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The work explores human nature regarding power and justice. As the young Arthur becomes king, he attempts to quell the prevalent "might makes right" attitude with his idea of chivalry, even as he foresees the ascendancy of another form of might, namely legal prowess in the courtroom, and a form of fascism outside the courtroom.
Hic iacet Arthurus, rex quondam, rexque futurus or "Here lies Arthur, king once, and king to be. Though Arthur, if he existed at all, would have ruled some time around the 6th century, the book is set around the 14th century and Arthur is portrayed as a Anglo-Norman rather than a Britonand the actual monarchs of that period are referred to as "mythical".
The book is divided into four parts: Much of the contents of this book appears in the first part of The Once and Future King. Each of the transformations is meant to teach Wart a lesson, which will prepare him for his future life.
Merlyn instills in Arthur the concept that the only justifiable reason for war is to prevent another from going to war and that contemporary human governments and powerful people exemplify the worst aspects of the rule of Might.
Neither the ant nor goose episodes were in the original Sword in the Stone when it was published as a stand-alone book. The original novel also contains a battle between Merlyn and sorceress Madam Mim that was not included in The Once and Future King but was included in the Disney film.
While the young king suppresses initial rebellions, Merlyn leads him to envision a means of harnessing potentially destructive Might for the cause of Right: However, the tale gradually changes tone until "Ill-Made Knight" becomes more meditative and "The Candle in the Wind" finds Arthur brooding over death and his legacy.
Arthur evolves from a fallible but inquisitive and enthusiastic youth "the Wart" to an individualised and psychologically complex man.
He is also intensely introspective and obsessively insecure, traits which lead to bouts of self-loathing.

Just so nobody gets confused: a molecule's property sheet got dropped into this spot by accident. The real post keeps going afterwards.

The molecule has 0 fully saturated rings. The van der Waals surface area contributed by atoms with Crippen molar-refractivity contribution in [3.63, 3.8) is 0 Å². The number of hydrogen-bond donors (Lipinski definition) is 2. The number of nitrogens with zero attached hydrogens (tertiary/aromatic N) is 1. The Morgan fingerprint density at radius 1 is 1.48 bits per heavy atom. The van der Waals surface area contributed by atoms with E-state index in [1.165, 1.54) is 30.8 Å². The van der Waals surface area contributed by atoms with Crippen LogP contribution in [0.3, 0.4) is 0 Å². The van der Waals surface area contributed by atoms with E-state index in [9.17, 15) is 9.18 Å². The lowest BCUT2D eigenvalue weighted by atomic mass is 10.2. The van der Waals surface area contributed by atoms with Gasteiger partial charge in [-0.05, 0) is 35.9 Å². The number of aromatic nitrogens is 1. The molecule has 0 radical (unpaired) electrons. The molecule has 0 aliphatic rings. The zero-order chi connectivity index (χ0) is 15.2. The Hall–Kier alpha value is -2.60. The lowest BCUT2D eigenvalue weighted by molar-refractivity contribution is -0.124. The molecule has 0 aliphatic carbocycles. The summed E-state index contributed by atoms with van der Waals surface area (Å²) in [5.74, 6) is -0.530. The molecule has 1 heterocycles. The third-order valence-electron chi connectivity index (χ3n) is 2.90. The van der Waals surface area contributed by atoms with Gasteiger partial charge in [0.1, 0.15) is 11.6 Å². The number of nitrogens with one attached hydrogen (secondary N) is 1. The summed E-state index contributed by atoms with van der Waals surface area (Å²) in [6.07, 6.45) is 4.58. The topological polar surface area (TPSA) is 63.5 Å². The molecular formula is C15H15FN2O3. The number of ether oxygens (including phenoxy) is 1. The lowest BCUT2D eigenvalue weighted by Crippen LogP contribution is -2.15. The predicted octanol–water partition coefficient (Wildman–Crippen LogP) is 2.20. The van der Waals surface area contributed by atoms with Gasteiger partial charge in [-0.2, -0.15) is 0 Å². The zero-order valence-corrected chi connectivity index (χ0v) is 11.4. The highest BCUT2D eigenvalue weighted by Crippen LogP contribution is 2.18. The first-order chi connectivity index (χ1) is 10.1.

Merlyn lives through time backwards, making him a bumbling yet wise old man who is getting younger. Similarly, Sir Bors who White explicitly labels "Sir Bors the misogynist " is depicted as so devoted to his religious dogma that he is willing to do harm unto others and the world around him rather than risk sacrificing his purity.
White allows Sir Thomas Malory, in the form of a young page named Tom, to have a cameo appearance towards the end of the final book. Due to his living backwards, Merlyn makes many anachronistic allusions to events in more recent times; of note are references to World War II, telegraphs, tanks, and "an Austrian who … plunged the civilized world into misery and chaos" i.
Reception[ edit ] Floyd C. Gale praised "The Sword in the Stone" as "blithely comic and entirely delightful", stating that it was "in utter contrast to the mounting tragedy" of the other three volumes of the series.
I can hardly imagine that any mature, literate person who has read the book would disagree with this estimate.
White is a great writer. The movie adds a more comical side to the original story, including song and dance, as in most Walt Disney films. Incidental music for the serial was specially composed by Benjamin Britten.
It is mentioned again in " Ultimate Comics: In the " Ultimate X-Men " comics, the book is a metaphor for Magnetoan extremely powerful mutant terrorist. Film[ edit ] George A. At the end of the film, Xavier is using the book as a teaching tool.The Once and Future King, by T.H.
White (stands for Terence Hanbury, which is swag) is one of the most significant and influential modern-day works of Arthurian literature (and yes, they're still trotting out King Arthur, even recently).
White got his Round Table on between and this novel is actually four novels in one, which is why. Evan Rachel Wood (born September 7, ) is an American actress, model, and musician. She began acting in the s, appearing in several television series, including American Gothic (–96) and Once and Again (–).
Feb 17, · As we have seen, at times of great change the legend of King Arthur, with its unfaltering moral stability, has always proved popular, and so it proved again in the reign of Queen Victoria. T. H. White's The Once and Future Kingis one of the most complete and unique portrayals of the immortal legend of King Arthur.
Though it has been in print for less than half a century, it has already been declared a classic by many, and is often referred to as the "bible" of Arthurian legend. The Once and Future King by T. H.
White. Contents THE SWORD IN THE STONE THE QUEEN OF AIR AND DARKNESS THE ILL-MADE KNIGHT THE CANDLE IN THE WIND. in the Bicester, where he doubled back, and lost him in Wicken Wood. Must have been a good twenty-five miles as he ran." "A straight-necked 'un," said Sir Ector.
A summary of Book I: “The Sword in the Stone,” Chapters 14–19 in T. H. White's The Once and Future King. Learn exactly what happened in this chapter, scene, or section of The Once and Future King and what it means.
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